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Hurricanes

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  • 1. Hurricanes
  • 2. Hurricane Damage • The vast majority of hurricane deaths and damage are caused by relatively infrequent, yet powerful storms. • The costliest natural disaster in U.S. history, with damages in excess of $25 billion, was Hurricane Andrew in 1992.
  • 3. Hurricane Formation • Most hurricanes form between the latitudes of 5 and 20 over all tropical oceans except the South Atlantic and eastern South Pacific. • The North Pacific has the greatest number of storms, averaging 20 per year. • In the western Pacific, hurricanes are called typhoons, and in the Indian Ocean, they are referred to as cyclones.
  • 4. Hurricane Occurrences and Geographic Distribution
  • 5. Hurricane Generation • A steep pressure gradient generates the rapid, inward spiraling winds of a hurricane. • As the warm, moist air approaches the core of the storm, it turns upward and ascends in a ring of cumulonimbus towers and forms a doughnut-shaped wall called the eye wall. • At the very center of the storm, called the eye, the air gradually descends, precipitation ceases, and winds subside.
  • 6. In much the same way an ice skater spins more quickly as her arms are tucked close into her body, a hurricane also spins at a faster pace near the center than near the outer edge.
  • 7. Hurricane Generation (cont.) • A hurricane is a heat engine fueled by the latent heat liberated when huge quantities of water vapor condense. • They develop most often in late summer when ocean waters have reached temperatures of 27 C (80 F) or higher and are thus able to provide the necessary heat and moisture to the air.
  • 8. Stages of Development • The initial stage of a tropical storm's life cycle, called a tropical disturbance, is a disorganized array of clouds that exhibits a weak pressure gradient and little or no rotation. • Tropical disturbances that produce many of the strongest hurricanes that enter the western North Atlantic and threaten North America often begin as large undulations or ripples in the trade winds known as easterly waves.
  • 9. Stages of Development (cont.) • Each year, only a few tropical disturbances develop into full-fledged hurricanes that require minimum wind speeds of 119 kilometers per hour (74 mph). • When a cyclone's strongest winds do not exceed 61 kilometers per hour, it is called a tropical depression. • When winds are between 61 and 119 kilometers per hour, the cyclone is termed a tropical storm.
  • 10. Hurricane Diminishment • Hurricanes diminish in intensity whenever they: • (1) move over ocean waters that cannot supply warm, moist tropical air, • (2) move onto land, or • (3) reach a location where large-scale flow aloft is unfavorable.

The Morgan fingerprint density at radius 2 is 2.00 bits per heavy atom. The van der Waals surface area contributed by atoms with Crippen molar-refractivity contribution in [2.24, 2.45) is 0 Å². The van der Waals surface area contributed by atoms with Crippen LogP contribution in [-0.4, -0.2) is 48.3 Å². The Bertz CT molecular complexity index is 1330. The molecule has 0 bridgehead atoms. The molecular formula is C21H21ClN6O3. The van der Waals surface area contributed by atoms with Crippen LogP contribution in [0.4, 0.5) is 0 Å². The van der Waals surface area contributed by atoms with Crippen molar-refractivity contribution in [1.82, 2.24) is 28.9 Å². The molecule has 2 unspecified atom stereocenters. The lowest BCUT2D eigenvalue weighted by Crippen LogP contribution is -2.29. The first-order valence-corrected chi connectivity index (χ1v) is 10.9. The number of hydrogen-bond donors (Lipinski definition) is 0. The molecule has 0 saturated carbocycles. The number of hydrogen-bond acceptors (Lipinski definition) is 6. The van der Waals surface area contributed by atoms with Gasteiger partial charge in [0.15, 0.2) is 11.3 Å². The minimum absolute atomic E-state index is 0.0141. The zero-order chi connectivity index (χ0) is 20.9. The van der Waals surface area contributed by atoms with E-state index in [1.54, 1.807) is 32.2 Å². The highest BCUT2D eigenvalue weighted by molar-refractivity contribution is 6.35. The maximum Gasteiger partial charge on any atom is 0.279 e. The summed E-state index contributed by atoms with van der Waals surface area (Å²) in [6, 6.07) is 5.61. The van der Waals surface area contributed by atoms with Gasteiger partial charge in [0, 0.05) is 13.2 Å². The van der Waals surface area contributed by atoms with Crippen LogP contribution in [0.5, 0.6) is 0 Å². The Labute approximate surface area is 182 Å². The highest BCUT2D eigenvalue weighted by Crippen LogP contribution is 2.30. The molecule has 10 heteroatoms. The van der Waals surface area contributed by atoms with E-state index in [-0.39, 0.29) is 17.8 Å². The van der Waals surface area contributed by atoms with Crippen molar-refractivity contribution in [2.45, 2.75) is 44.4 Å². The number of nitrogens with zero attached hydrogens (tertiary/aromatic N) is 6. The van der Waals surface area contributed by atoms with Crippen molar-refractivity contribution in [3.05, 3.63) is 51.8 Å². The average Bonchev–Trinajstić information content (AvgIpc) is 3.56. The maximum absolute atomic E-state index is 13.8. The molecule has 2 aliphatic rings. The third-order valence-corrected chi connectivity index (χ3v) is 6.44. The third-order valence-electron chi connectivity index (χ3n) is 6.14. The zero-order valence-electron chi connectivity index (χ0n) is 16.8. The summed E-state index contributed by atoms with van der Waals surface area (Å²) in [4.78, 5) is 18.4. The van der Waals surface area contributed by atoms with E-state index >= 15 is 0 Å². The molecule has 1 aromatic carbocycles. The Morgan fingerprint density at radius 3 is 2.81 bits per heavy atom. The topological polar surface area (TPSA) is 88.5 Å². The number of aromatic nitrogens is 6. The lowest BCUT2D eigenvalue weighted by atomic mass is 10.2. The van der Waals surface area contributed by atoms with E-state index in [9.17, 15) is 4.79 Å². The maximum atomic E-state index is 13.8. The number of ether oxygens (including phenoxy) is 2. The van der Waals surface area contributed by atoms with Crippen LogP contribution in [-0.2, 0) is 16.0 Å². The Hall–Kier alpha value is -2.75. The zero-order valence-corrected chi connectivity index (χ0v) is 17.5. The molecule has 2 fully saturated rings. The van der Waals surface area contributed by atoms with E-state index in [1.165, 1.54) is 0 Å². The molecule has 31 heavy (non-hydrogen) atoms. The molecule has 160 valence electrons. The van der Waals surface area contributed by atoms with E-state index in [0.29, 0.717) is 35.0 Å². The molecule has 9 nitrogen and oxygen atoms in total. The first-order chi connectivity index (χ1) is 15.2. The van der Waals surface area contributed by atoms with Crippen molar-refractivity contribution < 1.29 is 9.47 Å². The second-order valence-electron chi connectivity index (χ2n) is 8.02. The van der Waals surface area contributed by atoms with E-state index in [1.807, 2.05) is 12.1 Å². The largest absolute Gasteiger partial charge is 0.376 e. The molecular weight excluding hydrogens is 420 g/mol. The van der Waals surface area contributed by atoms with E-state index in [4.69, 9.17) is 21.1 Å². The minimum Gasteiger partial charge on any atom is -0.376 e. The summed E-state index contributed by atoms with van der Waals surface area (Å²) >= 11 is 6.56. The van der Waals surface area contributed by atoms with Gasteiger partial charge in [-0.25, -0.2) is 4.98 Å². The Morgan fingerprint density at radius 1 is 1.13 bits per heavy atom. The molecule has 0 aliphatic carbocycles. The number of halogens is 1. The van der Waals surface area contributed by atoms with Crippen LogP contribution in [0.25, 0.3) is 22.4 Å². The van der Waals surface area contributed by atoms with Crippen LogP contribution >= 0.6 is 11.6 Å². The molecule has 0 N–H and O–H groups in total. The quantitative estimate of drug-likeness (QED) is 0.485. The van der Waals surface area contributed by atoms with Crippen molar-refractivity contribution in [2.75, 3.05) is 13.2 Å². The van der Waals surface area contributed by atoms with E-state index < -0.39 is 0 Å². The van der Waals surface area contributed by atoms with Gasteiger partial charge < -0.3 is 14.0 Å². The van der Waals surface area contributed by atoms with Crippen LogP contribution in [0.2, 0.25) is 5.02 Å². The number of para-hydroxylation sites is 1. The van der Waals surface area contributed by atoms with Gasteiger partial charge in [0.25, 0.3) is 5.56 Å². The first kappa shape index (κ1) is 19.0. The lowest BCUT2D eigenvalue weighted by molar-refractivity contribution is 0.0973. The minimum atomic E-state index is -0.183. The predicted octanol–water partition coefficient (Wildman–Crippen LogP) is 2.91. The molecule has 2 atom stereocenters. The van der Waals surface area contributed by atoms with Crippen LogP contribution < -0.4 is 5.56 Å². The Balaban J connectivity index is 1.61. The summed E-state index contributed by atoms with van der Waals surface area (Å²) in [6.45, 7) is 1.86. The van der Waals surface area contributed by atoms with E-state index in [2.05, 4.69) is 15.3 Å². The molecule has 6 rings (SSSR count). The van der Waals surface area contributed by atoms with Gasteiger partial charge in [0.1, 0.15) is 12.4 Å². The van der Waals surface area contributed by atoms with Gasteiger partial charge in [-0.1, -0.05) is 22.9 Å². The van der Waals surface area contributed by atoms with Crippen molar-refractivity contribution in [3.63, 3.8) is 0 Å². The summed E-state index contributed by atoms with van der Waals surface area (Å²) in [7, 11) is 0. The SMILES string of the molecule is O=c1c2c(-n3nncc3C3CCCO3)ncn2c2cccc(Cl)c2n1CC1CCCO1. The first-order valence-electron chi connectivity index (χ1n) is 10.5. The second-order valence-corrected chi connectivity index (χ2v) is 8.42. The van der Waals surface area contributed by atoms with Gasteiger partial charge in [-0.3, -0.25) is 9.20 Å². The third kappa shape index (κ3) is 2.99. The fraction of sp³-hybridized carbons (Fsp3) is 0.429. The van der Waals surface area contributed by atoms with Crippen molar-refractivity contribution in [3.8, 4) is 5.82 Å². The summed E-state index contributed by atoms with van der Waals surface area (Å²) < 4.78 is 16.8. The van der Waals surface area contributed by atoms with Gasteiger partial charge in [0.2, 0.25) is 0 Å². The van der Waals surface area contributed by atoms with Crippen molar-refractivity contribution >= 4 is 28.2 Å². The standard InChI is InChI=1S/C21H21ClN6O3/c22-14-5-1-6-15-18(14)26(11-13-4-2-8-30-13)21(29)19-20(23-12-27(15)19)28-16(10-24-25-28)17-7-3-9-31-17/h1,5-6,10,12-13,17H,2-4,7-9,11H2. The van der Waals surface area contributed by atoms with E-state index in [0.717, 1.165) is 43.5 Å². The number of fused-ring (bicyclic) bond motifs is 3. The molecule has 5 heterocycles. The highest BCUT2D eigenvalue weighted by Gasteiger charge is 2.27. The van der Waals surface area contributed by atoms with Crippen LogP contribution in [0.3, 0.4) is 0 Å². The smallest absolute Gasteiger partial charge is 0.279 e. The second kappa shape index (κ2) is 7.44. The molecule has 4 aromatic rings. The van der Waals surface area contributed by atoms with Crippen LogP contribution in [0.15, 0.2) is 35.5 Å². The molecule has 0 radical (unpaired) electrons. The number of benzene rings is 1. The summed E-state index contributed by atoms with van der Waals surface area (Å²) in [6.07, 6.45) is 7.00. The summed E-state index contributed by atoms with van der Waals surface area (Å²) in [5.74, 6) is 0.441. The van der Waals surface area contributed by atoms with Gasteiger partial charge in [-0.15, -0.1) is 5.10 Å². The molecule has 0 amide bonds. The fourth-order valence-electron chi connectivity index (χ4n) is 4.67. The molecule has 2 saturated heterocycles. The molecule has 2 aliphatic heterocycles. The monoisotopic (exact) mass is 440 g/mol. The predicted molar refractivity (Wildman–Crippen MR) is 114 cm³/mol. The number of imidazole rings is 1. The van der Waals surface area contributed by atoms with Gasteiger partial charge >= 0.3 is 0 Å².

• 11. The Saffir-Simpson Scale • Although damage caused by a hurricane depends on several factors, including the size and population density of the area affected and the near-shore bottom configuration, the most significant factor is the strength of the storm itself.
  • 12. The Saffir Simpson Scale •The Saffir-Simpson scale ranks the relative intensities of hurricanes. •The Saffir-Simpson Hurricane Scale is a 1-5 rating based on the hurricane's present intensity. •This is used to give an estimate of the potential property damage and flooding expected along the coast from a hurricane landfall. •Wind speed is the determining factor in the scale, as storm surge values are highly dependent on the slope of the continental shelf in the landfall region. •Note that all winds are using the U.S. 1-minute average.
  • 13. •Category One Hurricane: •Winds 74-95 mph (64-82 kt or 119-153 km/hr). Storm surge generally 4-5 ft above normal. No real damage to building structures. Damage primarily to unanchored mobile homes, shrubbery, and trees. Some damage to poorly constructed signs. Also, some coastal road flooding and minor pier damage. •Category Two Hurricane: •Winds 96-110 mph (83-95 kt or 154-177 km/hr). Storm surge generally 6-8 feet above normal. Some roofing material, door, and window damage of buildings. Considerable damage to shrubbery and trees with some trees blown down. Considerable damage to mobile homes, poorly constructed signs, and piers. Coastal and low-lying escape routes flood 2-4 hours before arrival of the hurricane center. Small craft in unprotected anchorages break moorings.